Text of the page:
The use of glass in windows and curtain walls in residential as well as in commercial buildings needs to be designed very carefully. In addition to typical engineering practices, which address amongst other factors a structural check of the glass thickness against wind and impact loads et. al., it has always been necessary to also consider the thermal stresses in the glass as well as the temperature distribution in the glass and façade components. This topic is not new as it began to be analyzed with the introduction of the first body-tinted basic glass types. Any analysis that is done today is based on a linear approach and an algorithm that is to some extent simplified. With modern constructions, however, it is necessary to recognize special features and to have a more detailed view of the design of such windows and curtain walls. Glass manufacturers can assist in this matter by helping to analyze the thermal stress as well as the temperature distribution in different designs. It is necessary to evaluate the different boundary conditions, which change from location to location. This paper will initially describe the basic methods for analyzing the thermal stress in the glass, and it will also show the influence of the boundary conditions on the final result. The paper will also show the effect of a detailed 2D FE analysis in specifically analyzing critical curtain-wall locations such as shadow boxes or spandrel areas.
The paper is intended to give a basic introduction to the effect of thermally induced stress in the glass as well as the dependency on the boundary conditions. It points
Within Europe there is no single EN standard which describes the effect of thermal glass stress. There is only one Standard from France, which provides a “full concept” in the
The current French standard as well as EN ISO 52022 describe the physical laws/principles that determine how to calculate the maximum/minimum temperatures and therefore also the temperature difference. What is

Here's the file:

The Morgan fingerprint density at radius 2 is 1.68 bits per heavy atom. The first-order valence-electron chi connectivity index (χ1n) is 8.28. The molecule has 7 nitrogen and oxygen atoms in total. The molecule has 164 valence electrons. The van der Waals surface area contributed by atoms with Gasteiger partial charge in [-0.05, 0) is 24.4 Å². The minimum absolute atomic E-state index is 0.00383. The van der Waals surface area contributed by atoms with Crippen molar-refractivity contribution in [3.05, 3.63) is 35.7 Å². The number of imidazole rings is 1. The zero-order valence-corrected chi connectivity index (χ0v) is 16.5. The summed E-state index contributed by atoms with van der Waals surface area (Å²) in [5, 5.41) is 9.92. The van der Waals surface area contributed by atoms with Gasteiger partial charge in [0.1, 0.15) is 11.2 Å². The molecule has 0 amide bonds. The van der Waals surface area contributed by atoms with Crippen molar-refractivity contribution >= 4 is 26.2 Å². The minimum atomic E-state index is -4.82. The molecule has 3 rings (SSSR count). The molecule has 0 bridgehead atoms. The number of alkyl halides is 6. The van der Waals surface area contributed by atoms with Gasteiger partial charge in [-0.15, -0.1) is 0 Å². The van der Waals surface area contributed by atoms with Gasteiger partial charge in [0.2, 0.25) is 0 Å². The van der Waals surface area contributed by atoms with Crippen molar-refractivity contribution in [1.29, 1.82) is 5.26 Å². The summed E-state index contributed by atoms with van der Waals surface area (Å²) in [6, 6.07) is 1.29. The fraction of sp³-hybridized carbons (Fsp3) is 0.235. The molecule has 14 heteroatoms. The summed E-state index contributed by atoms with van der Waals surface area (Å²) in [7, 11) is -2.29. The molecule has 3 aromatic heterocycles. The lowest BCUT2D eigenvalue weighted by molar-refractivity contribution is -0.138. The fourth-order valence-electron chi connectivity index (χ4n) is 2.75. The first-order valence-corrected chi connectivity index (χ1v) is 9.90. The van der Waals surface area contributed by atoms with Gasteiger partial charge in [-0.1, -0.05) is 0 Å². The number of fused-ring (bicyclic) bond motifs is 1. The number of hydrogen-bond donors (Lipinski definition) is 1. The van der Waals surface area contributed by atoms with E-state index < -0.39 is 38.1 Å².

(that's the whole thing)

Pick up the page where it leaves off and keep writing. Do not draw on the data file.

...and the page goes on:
The range of software tools for calculating temperatures for
In the first view, the climatic data from Meteonorm represent the worst scenario – the solar radiation is the highest, as is the outside temperature. The results (max. temperature and
The results for a 2D simulation are “better” because a 1D method just uses a number of coefficients in an attempt to take into account the “real” construction/scenario. Thanks to
The term “thermally safe” does not exclude the possibility of thermal stress breakages. It simply means that the calculated risk of thermal breakage is low with good glass edges (free
Images: All images are made by the authors.
Book: Meteonorm, Global Meteorological Database, Handbook part II.: Theory.
Standard: NF DTU 39 P3 (October 2006)
EN 410: 2011 Glass in building: Determination of luminous and solar characteristics of glazing
EN 673: 2011 Glass in building: Determination of thermal transmittance (U-value) – Calculation method
EN ISO 6946: 2017 Building components and building elements – Thermal resistance and thermal transmittance –
EN ISO 10077-2:2017 Thermal performance of windows, doors and shutters – Calculation of thermal transmittance – Part 2:
Numerical method for frames
EN ISO 10211: 2017 Thermal bridges in building construction – Heat flows and surface temperatures – Detailed calculations
EN ISO 10456: 2007 Building materials and products – Hygrothermal properties – Tabulated design values and procedures for
determining declared and design values
EN ISO 52022-3: 2018 Energy performance of buildings – Thermal, solar and daylight properties of building components and
elements – Part 3: Detailed calculation method of the solar and daylight characteristics for solar protection devices combined with glazing
ISO 15099: 2003 Thermal performance of windows, doors and shading devices – Detailed calculations
Presentation: Röhner, Joachim, Thermal Stress in Glass.